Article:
A federal report finds patient safety concerns and condom distribution at Oregon State Hospital | News


Oregon State Hospital has a security camera system with blind spots and has failed to prevent patient-on-patient assaults or stop patients from having sexual contact with each other, a federal report found. 

Federal inspectors found that the state-run psychiatric hospital in Salem passes out condoms to patients – even though patients aren’t allowed to have sex with each other. That, too, is a problem, the federal agency found

Officials with the federal Centers for Medicare and Medicaid Services visited the hospital, which is overseen by the Oregon Health Authority, after a patient-on-patient assault in February. They issued a 102-page statement of deficiencies that looked at the hospital’s protocols in areas like security, handling patient grievances and adequately monitoring patients. 

The report, obtained by the Capital Chronicle with a public records request, offers a richly detailed glimpse at the hospital’s inner workings, how staff respond to crises and the challenges of running a facility that has about 680 patients. It shows the failures and challenges of keeping people safe. For instance, the hospital’s security director told officials the hospital has nearly 1,100 security cameras at its Salem campus – too many for the security staff to continually watch. Yet the hospital has no written guidance advising staff which ones to monitor, the report said. 

State hospital officials said they are working on a plan to correct the problems and will submit them to the federal agency within 10 days. 

“There will always be things we can improve, and we will continue to do so, but what persists is our dedication to the humans we are privileged to care for,” said Dr. Sara Walker, the interim superintendent and  chief medical officer for the hospital. 

Patient assault

The patient-on-patient assault that spurred the federal visit unfolded in a dayroom area of the hospital, but with no staff present – even though some were assigned to the area. One patient put their arm around the other patient’s neck and lifted them up in the air out of a chair and shook them, the report said.

The patient dropped to the ground and lay there unconscious. For 34 seconds, no one was aware of the attack. Another patient who entered the area called for help. An ambulance rushed the patient to Salem Hospital’s emergency room for an X-ray and sutures.

A review of security camera footage confirmed that no staffers were present, and that the hospital had failed to adequately supervise staff to ensure they worked in their assigned locations. The report indicates that staffers were placed on administrative leave during an investigation of the incident.

Federal inspectors who reviewed the footage found that during eight minutes before and during the assault no staff were present.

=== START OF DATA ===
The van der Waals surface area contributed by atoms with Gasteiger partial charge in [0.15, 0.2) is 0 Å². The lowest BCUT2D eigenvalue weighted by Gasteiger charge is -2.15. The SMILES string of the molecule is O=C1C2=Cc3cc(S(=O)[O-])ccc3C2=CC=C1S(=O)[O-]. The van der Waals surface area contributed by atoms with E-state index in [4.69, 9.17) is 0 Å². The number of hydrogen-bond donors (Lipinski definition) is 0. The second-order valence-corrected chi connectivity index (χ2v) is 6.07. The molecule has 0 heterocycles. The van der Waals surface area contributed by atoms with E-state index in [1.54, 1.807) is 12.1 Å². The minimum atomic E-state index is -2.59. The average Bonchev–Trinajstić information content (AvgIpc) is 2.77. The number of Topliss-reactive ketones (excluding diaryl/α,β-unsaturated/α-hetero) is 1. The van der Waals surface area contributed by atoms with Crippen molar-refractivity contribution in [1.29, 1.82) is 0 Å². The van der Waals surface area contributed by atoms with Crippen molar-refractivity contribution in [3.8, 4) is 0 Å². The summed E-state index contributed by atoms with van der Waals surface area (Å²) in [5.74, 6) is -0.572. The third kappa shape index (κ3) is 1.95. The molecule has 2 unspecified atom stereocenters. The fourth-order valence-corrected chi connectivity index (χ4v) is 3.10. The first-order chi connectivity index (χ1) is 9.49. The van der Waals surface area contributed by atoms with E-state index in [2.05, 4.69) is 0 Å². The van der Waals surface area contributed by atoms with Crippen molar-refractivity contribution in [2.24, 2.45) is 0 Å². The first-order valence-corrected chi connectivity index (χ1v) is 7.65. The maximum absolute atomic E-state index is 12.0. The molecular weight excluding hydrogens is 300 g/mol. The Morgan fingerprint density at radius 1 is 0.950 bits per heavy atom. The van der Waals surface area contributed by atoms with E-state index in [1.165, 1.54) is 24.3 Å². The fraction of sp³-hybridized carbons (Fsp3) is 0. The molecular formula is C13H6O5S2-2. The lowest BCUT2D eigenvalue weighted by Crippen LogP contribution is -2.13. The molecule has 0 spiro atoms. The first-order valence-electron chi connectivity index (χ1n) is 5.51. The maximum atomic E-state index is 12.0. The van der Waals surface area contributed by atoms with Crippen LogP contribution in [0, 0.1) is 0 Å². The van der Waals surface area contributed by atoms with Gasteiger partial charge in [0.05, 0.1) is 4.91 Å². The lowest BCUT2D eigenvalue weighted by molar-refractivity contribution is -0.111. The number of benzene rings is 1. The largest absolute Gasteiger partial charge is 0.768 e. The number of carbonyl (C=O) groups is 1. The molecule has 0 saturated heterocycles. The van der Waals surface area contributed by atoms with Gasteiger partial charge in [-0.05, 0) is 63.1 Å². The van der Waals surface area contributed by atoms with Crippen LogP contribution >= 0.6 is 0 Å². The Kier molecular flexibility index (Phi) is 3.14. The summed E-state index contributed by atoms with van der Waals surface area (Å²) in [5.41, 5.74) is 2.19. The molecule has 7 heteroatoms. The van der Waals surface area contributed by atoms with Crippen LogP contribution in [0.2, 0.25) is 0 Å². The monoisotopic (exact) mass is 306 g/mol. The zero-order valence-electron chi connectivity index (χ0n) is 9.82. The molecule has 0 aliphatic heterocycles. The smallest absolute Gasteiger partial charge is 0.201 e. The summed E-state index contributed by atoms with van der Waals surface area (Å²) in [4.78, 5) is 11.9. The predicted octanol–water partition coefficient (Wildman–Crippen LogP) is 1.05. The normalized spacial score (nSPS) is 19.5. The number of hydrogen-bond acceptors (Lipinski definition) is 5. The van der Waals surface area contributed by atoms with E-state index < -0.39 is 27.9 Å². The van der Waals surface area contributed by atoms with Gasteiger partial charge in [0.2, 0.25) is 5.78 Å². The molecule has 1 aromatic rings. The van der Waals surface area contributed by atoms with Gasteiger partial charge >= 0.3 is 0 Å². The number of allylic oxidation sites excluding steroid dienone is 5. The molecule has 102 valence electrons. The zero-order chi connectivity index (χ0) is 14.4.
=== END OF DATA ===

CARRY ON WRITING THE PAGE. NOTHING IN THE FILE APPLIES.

What’s more, the report found, the security camera in the area had a blind spot in the room’s southwest corner where the patient had been tossed and laid so security staff couldn’t see them. 

Other problems found

In reviewing the incident and others at the hospital, federal inspectors found systemic problems to address.

They said the hospital needs to track patient-on-patient injuries and their follow-up health needs, including emergency department visits and hospitalizations. 

Inspectors also found instances in which  hospital staff failed to adequately monitor patient care areas on security cameras or in person and had a chaotic response to emergency incidents.

The hospital also failed to prevent patients from having sex with each other and handed condoms out, despite a policy of not allowing sex between patients. 

A review of patient chart notes found this confused patients.

“Why are you handing out condoms?” one patient asked. “Does this mean we should be getting busy?”

When federal inspectors interviewed staff about them, they said the condoms were available to anyone for “self care.”

But when asked for a copy of the hospital’s policies about condoms, the state hospital told inspectors they had no written policy or procedure for their distribution.

“It was unclear why the hospital would engage in the practice of condom distribution to any patient who asked without a written policy and procedure that ensured the protection and safety of all patients,” the federal report said.

Follow up

After the state hospital sends a plan of correction to the federal agency, officials will need to approve it.

They’ll also follow up with an unannounced site visit to check for compliance.

This is the third time in less than a year that CMS officials have cited the hospital for problems, including an escape last August

Federal officials also followed after an unexpected death this spring in the hospital’s admission area. They cited the hospital after finding that life-saving resuscitation equipment was scattered throughout different rooms of the admissions area. CMS has approved the hospital’s plan for correction.

The state hospital also anticipates an unannounced visit for that plan too.

The post A federal report finds patient safety concerns and condom distribution at Oregon State Hospital appeared first on Oregon Capital Chronicle.


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